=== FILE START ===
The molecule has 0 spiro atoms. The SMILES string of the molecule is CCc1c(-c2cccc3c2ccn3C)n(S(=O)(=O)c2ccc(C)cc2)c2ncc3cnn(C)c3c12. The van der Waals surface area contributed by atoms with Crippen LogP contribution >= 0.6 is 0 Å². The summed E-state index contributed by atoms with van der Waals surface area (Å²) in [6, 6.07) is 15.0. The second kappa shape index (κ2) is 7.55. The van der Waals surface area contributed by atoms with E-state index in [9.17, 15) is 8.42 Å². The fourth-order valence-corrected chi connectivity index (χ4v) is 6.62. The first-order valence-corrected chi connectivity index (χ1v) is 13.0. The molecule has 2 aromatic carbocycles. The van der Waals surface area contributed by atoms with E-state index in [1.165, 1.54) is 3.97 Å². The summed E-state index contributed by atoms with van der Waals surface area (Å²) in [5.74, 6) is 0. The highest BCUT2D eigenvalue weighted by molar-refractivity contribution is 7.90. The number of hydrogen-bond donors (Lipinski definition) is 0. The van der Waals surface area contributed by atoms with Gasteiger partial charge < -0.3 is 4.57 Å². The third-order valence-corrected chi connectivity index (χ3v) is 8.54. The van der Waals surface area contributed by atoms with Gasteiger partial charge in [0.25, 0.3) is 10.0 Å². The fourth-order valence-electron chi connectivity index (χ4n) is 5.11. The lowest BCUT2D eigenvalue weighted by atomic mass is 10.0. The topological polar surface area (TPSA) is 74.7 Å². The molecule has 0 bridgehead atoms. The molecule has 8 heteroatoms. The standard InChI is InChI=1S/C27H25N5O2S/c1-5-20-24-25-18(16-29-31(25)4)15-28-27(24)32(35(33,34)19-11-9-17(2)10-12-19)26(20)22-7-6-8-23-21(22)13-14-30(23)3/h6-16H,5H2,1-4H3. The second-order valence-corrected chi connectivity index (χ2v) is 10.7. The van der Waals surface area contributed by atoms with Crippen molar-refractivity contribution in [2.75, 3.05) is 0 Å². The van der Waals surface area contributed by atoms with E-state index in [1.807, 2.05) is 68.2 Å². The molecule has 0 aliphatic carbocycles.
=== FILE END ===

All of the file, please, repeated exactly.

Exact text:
The molecule has 0 spiro atoms. The SMILES string of the molecule is CCc1c(-c2cccc3c2ccn3C)n(S(=O)(=O)c2ccc(C)cc2)c2ncc3cnn(C)c3c12. The van der Waals surface area contributed by atoms with Crippen LogP contribution >= 0.6 is 0 Å². The summed E-state index contributed by atoms with van der Waals surface area (Å²) in [6, 6.07) is 15.0. The second kappa shape index (κ2) is 7.55. The van der Waals surface area contributed by atoms with E-state index in [9.17, 15) is 8.42 Å². The fourth-order valence-corrected chi connectivity index (χ4v) is 6.62. The first-order valence-corrected chi connectivity index (χ1v) is 13.0. The molecule has 2 aromatic carbocycles. The van der Waals surface area contributed by atoms with E-state index in [1.165, 1.54) is 3.97 Å². The summed E-state index contributed by atoms with van der Waals surface area (Å²) in [5.74, 6) is 0. The highest BCUT2D eigenvalue weighted by molar-refractivity contribution is 7.90. The number of hydrogen-bond donors (Lipinski definition) is 0. The van der Waals surface area contributed by atoms with Gasteiger partial charge < -0.3 is 4.57 Å². The third-order valence-corrected chi connectivity index (χ3v) is 8.54. The van der Waals surface area contributed by atoms with Gasteiger partial charge in [0.25, 0.3) is 10.0 Å². The fourth-order valence-electron chi connectivity index (χ4n) is 5.11. The lowest BCUT2D eigenvalue weighted by atomic mass is 10.0. The topological polar surface area (TPSA) is 74.7 Å². The molecule has 0 bridgehead atoms. The molecule has 8 heteroatoms. The standard InChI is InChI=1S/C27H25N5O2S/c1-5-20-24-25-18(16-29-31(25)4)15-28-27(24)32(35(33,34)19-11-9-17(2)10-12-19)26(20)22-7-6-8-23-21(22)13-14-30(23)3/h6-16H,5H2,1-4H3. The second-order valence-corrected chi connectivity index (χ2v) is 10.7. The van der Waals surface area contributed by atoms with Crippen molar-refractivity contribution in [2.75, 3.05) is 0 Å². The van der Waals surface area contributed by atoms with E-state index in [1.807, 2.05) is 68.2 Å². The molecule has 0 aliphatic carbocycles.